“Our customers are not asking for it” has been the standard reaction to immediate payments of many banks for many years. Even in the UK, the world leader in mass real-time payments since 2008, it was government pressure on the banking industry, not market demand or a desire to innovate that led to the creation of the Faster Payments system.

However this mindset is changing rapidly. Consumers expectations and tolerances have been transformed by the smartphone and the services they provide – always on, ubiquitous, real-time with instant transactions. Any banking service that enables, for example mobile payments with real-time notification to the beneficiary, but with delayed availability of funds is not an innovation, it is a dud. Immediate inter-bank payments are therefore a core requirement of any banking system today, which is why initiatives are appearing globally – from Sweden and Finland, to Singapore and Australia. Even in the USA where bank payments are little changed since the Jurassic era (in stark contrast to those provided by its non-bank technology sector), there are stirrings towards immediate payments.

As seen in the UK, although bank customers may not demand for immediate payments, once they have it, they find creative ways to use them to make their lives easier and more efficient. The benefits range widely and include ability  to instantaneously transfer money to cash-strapped friends and family, immediate payment for time-dependent services, improved cash-flow management for both individuals and businesses, just-in-time inventory management leading to reduction in working capital. Furthermore the list of benefits keeps growing as individuals and businesses find more and more ways to use immediate payments and to design new and innovative business models enabled by immediate payments.

This argument is explored in two ways: through examining benefits to customers, governments and companies, as well as focusing on case studies in the UK, the US and Australia where immediate payments infrastructure is either mature or just starting. The UK’s Faster Payments Service, launched in May 2008, is one of the most mature in the world and as a result, illustrates the benefits of immediate payments well. Governments gain advantages ranging from reduced cash and check handling to easier management of economic risks; businesses can pay employees and suppliers faster, have funds available more quickly, and gain access to richer payments data; and consumers benefit most of all, with convenient 24-hour availability, a more compelling end-to-end payments experience, and ideally immediate access to value. Faster Payments infrastructure has also enabled the creation of innovative mobile payment apps such as Zapp and Paym in the UK – enhancing the customer experience even further.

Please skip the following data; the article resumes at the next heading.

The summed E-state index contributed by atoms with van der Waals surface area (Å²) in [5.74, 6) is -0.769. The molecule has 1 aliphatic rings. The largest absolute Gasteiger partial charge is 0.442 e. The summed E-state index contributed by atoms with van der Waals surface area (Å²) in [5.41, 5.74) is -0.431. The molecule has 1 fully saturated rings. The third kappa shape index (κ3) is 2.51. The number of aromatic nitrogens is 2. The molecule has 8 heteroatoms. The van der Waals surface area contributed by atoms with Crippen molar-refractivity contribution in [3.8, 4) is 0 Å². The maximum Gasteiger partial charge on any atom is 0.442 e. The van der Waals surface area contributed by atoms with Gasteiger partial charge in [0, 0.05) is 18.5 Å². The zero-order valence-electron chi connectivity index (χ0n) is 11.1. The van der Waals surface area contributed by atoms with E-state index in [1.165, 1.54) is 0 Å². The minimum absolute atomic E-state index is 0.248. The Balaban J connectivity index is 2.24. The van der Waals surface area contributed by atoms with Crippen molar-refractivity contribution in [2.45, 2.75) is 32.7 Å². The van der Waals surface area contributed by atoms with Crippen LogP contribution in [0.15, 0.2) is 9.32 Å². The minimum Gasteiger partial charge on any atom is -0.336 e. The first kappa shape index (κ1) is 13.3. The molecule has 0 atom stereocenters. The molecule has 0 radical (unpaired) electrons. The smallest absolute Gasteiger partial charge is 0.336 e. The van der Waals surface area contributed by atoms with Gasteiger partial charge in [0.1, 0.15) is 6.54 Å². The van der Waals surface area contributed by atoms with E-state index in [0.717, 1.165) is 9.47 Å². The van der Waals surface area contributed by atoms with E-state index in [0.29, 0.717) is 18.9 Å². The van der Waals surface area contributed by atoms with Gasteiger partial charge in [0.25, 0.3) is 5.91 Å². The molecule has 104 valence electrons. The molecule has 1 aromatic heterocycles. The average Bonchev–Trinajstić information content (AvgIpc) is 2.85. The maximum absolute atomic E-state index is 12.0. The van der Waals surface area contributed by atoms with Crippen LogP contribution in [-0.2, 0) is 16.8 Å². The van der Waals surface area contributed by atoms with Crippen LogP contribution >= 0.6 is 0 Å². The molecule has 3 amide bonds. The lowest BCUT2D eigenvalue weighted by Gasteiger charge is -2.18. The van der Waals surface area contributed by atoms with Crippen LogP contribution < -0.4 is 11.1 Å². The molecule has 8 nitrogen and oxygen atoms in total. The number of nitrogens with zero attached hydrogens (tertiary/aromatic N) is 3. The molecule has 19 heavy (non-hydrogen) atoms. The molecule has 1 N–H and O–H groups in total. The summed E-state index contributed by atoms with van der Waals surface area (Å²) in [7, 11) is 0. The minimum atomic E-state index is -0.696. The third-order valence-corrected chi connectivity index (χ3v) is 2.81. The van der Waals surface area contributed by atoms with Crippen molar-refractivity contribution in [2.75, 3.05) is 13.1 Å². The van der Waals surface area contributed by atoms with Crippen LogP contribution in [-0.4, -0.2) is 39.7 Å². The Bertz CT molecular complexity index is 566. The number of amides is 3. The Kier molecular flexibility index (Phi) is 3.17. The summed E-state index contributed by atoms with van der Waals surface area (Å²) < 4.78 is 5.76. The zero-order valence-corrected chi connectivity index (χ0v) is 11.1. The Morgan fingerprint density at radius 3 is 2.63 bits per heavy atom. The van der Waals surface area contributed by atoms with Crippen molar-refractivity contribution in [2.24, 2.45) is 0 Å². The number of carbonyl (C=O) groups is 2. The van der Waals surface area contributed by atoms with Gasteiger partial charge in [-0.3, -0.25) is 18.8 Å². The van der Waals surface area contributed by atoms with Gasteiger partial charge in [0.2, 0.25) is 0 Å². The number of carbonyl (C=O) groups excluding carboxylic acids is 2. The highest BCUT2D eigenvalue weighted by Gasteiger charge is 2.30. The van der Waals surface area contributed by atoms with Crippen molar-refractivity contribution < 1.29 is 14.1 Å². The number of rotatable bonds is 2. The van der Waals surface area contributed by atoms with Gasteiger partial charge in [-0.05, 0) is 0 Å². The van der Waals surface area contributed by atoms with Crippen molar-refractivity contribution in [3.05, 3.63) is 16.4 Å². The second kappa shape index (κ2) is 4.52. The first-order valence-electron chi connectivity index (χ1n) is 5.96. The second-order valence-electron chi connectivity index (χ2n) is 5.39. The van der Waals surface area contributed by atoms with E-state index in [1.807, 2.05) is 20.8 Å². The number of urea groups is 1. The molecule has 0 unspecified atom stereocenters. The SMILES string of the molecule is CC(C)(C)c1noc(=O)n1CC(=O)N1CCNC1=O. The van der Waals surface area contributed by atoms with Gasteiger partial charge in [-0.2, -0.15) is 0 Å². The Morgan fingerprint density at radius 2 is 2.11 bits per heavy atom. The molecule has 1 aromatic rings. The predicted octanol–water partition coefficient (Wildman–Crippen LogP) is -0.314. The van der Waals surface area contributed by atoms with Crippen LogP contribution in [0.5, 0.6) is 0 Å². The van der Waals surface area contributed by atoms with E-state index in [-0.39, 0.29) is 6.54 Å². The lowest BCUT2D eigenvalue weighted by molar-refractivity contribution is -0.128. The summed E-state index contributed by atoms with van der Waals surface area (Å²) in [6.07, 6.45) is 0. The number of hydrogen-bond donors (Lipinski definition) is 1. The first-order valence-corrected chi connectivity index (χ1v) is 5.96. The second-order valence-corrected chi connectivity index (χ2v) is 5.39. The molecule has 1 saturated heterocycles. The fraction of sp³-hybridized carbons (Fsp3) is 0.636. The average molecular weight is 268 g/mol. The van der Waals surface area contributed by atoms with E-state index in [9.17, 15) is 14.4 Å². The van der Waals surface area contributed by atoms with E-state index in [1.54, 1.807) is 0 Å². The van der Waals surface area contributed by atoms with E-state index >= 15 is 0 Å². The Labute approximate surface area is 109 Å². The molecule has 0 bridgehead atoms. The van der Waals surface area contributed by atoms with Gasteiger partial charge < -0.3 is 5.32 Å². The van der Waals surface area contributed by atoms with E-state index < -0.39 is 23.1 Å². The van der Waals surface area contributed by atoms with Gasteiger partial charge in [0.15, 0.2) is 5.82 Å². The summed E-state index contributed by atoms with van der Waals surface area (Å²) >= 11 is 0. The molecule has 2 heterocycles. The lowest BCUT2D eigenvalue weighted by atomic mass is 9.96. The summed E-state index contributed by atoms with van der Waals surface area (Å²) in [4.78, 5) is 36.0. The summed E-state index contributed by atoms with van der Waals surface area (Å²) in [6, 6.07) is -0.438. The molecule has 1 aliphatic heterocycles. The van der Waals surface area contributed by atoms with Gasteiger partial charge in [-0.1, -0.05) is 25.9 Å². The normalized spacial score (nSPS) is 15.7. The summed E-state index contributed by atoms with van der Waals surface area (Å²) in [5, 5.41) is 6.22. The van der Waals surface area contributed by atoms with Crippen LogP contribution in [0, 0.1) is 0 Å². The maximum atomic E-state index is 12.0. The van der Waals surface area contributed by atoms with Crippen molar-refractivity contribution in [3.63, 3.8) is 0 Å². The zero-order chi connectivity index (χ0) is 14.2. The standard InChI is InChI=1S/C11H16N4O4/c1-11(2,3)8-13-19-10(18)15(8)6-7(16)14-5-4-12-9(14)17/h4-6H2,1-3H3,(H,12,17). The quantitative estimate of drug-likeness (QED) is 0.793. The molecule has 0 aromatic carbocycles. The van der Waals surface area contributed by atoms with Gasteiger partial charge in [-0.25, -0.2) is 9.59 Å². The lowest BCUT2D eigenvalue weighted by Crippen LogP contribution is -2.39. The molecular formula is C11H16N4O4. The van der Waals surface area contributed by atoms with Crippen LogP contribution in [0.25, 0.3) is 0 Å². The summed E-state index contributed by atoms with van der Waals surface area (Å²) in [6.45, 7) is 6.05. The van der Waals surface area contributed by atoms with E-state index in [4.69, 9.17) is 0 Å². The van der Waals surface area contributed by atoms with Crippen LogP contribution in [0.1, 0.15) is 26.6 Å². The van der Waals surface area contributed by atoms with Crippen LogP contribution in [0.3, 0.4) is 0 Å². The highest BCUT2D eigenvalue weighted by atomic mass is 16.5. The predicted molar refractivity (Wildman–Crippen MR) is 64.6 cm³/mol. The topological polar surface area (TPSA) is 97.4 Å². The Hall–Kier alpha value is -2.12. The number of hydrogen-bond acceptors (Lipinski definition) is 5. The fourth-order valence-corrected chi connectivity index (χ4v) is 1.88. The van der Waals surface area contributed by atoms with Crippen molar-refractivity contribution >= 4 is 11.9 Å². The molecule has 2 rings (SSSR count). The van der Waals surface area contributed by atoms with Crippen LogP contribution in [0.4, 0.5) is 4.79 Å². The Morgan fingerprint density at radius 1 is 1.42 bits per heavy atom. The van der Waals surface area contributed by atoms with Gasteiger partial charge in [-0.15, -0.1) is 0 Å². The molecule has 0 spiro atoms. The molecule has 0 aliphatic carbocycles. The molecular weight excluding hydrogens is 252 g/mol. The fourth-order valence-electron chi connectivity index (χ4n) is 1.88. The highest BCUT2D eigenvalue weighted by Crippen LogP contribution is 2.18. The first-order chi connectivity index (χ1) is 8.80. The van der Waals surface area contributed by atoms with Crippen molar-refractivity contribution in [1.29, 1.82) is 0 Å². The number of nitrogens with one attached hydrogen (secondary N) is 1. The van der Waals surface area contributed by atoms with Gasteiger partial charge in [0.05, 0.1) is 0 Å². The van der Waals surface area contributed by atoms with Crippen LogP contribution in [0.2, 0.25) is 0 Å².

As well as benefiting their customers, Accenture believes banks need to move towards immediate payments for their own benefit. In an industry where digital innovators are disrupting the retail and SME banking landscape, banks need to embrace the full potential of immediate payments, to position themselves as true partners in their customer’s lifestyles.

2 responses:

  1. Fully agree Jeremy.

    Two additional points:
    1. Immediate national payments also requires real-time fraud, sanctions & AML checking;
    2. G20 need to push for ‘immediate’ international payments – this should be possible by connecting immediate national payment schemes.

    1. You are right – real-time controls are essential. When Faster Payments went live in the UK in 2008, some banks had so little confidence in their (batch based) fraud checking they imposed a transaction limit of £10. Over the years the banks have implemented much more sophisticated real-time controls, with many raising the limit to £10,000 and some to the maximum limit of £100,000. Later this year, this upper limit may be raised even further.

      Real-time AML and sanctions checks are also important but they detract from the customer experience in real-time payments, and also risk alerting customers. If a real-time payment has a positive match and is queued for further checking, it is no longer real-time, even if it is eventually released.

      Immediate international payments require interoperability of national schemes, and I am sure many will be built with this in mind.

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